Don’t we as a community radio station, owe the families of the murdered and disappeared as much airtime as we afford any stray pit bull? More importantly, doesn’t the Sheriff’s Department owe us, as a community, their cooperation in this effort? If not, what do they think is so much more important? It’s enough to make you wonder: “Who are they protecting, and who do they serve?”
I finally got to see Murder Mountain, the Netflix docudrama miniseries about the disappearance of Garrett Rodriquez and the subsequent recovery of his body by the “Alder Point 8.” The film crew was in town for most of last year putting it together, and they hired me off the street to act in it, so of course I was excited to see myself on TV.
I enjoyed Murder Mountain. I thought they did a great job, and it includes some of the best images of Southern Humboldt’s natural beauty that I’ve ever seen. The series seemed quite slow getting started. I’m sure they could have told the story in two hours, and they included quite a lot of really boring footage of cannabis farms, but they also included lot about this community and it’s history. The series paints a broad portrait of Southern Humboldt, and a cannabis industry in transition, as the backdrop for the Garrett Rodriquez story. Every picture hides much more than it shows, but I am impressed by how deeply they explored this community and how well they told the story. I thought they told it accurately, with sensitivity and more than enough context. Most of the people I watched Murder Mountain with also seemed favorably impressed.
Of course, anytime anyone writes or produces media about the ugly sordid shit that really goes on around here, the knee-jerk reaction of locals is: “How dare those ‘yellow journalist’ outsiders come here to tell sensationalized stories about the bad stuff that happens around here!” According to these people, no one, except people born and raised here, have the right to report on anything that happens here, but when you ask those truly local locals, they all tell the same story: “It’s beautiful here. The people are cool, and everything is groovy. Now mind your own business!” Whether it’s a piece of investigative journalism about human sex trafficking, an expose about environmental destruction wrought by the marijuana industry, or my opinion column, for that matter, whether or not they’ve read it or seen it, a lot of people around here will automatically tell you that it is all just “sensationalized Hollywood bullshit.”
It surprised me that I didn’t hear more of that about Murder Mountain. I think a lot of people actually recognized that the producers of Murder Mountain went out of their way to get the story straight, and to present it in context. Murder Mountain sure doesn’t make us look good, but it tells the truth. Murder Mountain shows us a side of Southern Humboldt that usually remains hidden, and that no one around here wants to face, in a way that is hard to deny.
This time, it’s the Sheriff’s Department that is crying foul, and warning us about “sensationalized Hollywood bullshit.” They feel they were misrepresented in Murder Mountain. They claim that the filmmakers tricked them into believing that the show was going to be about the marijuana industry, not about Garrett Rodriquez.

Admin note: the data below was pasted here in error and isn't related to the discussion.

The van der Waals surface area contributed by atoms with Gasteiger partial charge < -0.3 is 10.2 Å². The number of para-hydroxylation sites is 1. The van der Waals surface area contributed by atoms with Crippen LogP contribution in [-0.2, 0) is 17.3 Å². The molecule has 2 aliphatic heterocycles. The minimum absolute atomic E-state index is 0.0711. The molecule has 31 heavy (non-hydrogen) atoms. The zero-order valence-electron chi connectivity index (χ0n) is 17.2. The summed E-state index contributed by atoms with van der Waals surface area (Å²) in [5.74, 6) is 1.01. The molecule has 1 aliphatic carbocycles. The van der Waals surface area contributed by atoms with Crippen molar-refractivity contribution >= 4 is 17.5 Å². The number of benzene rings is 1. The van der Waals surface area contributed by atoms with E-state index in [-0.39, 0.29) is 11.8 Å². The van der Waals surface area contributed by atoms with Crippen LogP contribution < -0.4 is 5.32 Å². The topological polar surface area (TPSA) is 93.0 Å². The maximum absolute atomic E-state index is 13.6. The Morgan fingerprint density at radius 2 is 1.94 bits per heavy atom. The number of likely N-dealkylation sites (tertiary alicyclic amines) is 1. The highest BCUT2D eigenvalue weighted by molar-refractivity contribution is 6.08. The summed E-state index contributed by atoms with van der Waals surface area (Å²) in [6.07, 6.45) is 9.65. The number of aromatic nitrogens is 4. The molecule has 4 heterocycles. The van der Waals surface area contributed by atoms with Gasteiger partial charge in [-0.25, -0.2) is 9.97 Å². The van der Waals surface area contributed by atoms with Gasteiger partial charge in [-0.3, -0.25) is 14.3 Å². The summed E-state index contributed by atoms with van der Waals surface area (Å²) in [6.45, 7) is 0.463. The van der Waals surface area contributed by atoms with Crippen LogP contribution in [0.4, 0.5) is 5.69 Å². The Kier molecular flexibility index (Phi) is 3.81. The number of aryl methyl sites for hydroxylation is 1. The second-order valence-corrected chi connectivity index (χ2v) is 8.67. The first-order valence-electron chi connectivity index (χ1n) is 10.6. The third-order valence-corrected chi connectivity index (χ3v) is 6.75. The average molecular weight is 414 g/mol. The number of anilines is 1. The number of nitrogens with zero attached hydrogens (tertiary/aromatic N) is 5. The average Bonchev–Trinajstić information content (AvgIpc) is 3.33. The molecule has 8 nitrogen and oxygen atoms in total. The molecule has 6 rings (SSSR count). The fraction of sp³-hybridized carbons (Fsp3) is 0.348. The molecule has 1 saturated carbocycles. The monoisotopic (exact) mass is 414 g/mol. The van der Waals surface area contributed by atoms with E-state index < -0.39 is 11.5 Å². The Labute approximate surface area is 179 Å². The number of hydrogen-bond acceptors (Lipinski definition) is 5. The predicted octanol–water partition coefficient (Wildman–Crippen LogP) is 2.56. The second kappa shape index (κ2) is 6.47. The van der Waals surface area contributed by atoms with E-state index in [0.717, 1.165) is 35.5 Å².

Sorry guys. I don’t buy it. I will admit that Murder Mountain does not make the Humboldt County Sheriff’s Department look good, but it’s the fact that Garrett Rodriquez’s murderer remains at large despite the community’s heroic efforts to recover his body, that casts a pall over the HCSD, not the documentary treatment. More than anyone else, Sheriff Honsal and his deputies, who must have all signed release forms, should know that anything you say, in front of a camera, with a microphone hidden in your shirt, will be recorded and used against you in the court of public opinion. If Murder Mountain embarrasses the HCSD, it’s not because of what they said on camera, it’s because of what they failed to do when they weren’t.
We should also note, however, that the disappearance of Garrett Rodriquez, or the dozens of other people who have gone missing, or been found murdered here in Humboldt County, did not prompt much public outcry, locally. We didn’t have rooms full of angry citizens demanding that the HCSD get to the bottom of this prolonged rash of cannabis industry related homicides and disappearances that happen around here all the time. We didn’t have any public meetings about that problem at all.
No, it wasn’t until a skinny kid from Fortuna shimmied underneath a locked security door and stole some bongs from a head-shop in town, that the folks of Southern Humboldt got up off their asses and filled the gymnasium of the Redway School. Those angry townsfolk didn’t complain about unsolved murders or disappearances in the hills, they complained about poor people smoking cigarettes, drinking beer, and generally looking ugly in front of their businesses in town, so you can’t completely blame the Sheriff’s Department for prioritizing their resources accordingly.
Despite all of the self-delusional happy-talk we like to tell ourselves about our community and the cannabis industry, Murder Mountain offers us an honest mirror that reveals how our community looks to the rest of the world. Unfortunately, it’s not such a pretty picture, but that’s not the photographer’s fault.